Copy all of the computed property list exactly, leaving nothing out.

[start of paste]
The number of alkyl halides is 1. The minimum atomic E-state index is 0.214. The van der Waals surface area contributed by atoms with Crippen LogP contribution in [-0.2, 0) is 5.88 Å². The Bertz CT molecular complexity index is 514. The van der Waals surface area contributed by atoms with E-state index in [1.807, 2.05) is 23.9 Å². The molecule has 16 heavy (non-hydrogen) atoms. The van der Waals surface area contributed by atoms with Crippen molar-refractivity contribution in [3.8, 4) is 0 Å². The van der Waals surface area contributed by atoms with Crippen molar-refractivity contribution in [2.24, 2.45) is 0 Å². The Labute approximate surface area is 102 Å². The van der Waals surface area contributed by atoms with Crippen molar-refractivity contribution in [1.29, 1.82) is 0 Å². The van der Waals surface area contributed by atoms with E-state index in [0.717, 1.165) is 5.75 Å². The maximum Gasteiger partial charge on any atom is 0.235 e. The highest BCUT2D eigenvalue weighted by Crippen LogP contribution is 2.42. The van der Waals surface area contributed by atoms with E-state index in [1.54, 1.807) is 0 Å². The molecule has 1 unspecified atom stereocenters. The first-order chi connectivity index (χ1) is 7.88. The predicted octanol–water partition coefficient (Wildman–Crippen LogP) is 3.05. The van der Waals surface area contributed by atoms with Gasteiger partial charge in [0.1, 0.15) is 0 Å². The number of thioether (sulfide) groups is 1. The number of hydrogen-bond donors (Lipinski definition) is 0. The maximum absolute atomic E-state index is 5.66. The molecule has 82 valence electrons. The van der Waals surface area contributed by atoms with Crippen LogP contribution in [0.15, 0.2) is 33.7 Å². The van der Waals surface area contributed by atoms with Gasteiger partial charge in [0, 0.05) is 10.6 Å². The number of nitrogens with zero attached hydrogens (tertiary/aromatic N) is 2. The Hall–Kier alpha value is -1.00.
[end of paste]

The number of alkyl halides is 1. The minimum atomic E-state index is 0.214. The van der Waals surface area contributed by atoms with Crippen LogP contribution in [-0.2, 0) is 5.88 Å². The Bertz CT molecular complexity index is 514. The van der Waals surface area contributed by atoms with E-state index in [1.807, 2.05) is 23.9 Å². The molecule has 16 heavy (non-hydrogen) atoms. The van der Waals surface area contributed by atoms with Crippen molar-refractivity contribution in [3.8, 4) is 0 Å². The van der Waals surface area contributed by atoms with Crippen molar-refractivity contribution in [2.24, 2.45) is 0 Å². The Labute approximate surface area is 102 Å². The van der Waals surface area contributed by atoms with Crippen molar-refractivity contribution in [1.29, 1.82) is 0 Å². The van der Waals surface area contributed by atoms with E-state index in [0.717, 1.165) is 5.75 Å². The maximum Gasteiger partial charge on any atom is 0.235 e. The highest BCUT2D eigenvalue weighted by Crippen LogP contribution is 2.42. The van der Waals surface area contributed by atoms with E-state index in [1.54, 1.807) is 0 Å². The molecule has 1 unspecified atom stereocenters. The first-order chi connectivity index (χ1) is 7.88. The predicted octanol–water partition coefficient (Wildman–Crippen LogP) is 3.05. The van der Waals surface area contributed by atoms with Gasteiger partial charge in [0.1, 0.15) is 0 Å². The number of thioether (sulfide) groups is 1. The number of hydrogen-bond donors (Lipinski definition) is 0. The maximum absolute atomic E-state index is 5.66. The molecule has 82 valence electrons. The van der Waals surface area contributed by atoms with Crippen LogP contribution in [0.15, 0.2) is 33.7 Å². The van der Waals surface area contributed by atoms with Gasteiger partial charge in [0, 0.05) is 10.6 Å². The number of nitrogens with zero attached hydrogens (tertiary/aromatic N) is 2. The Hall–Kier alpha value is -1.00.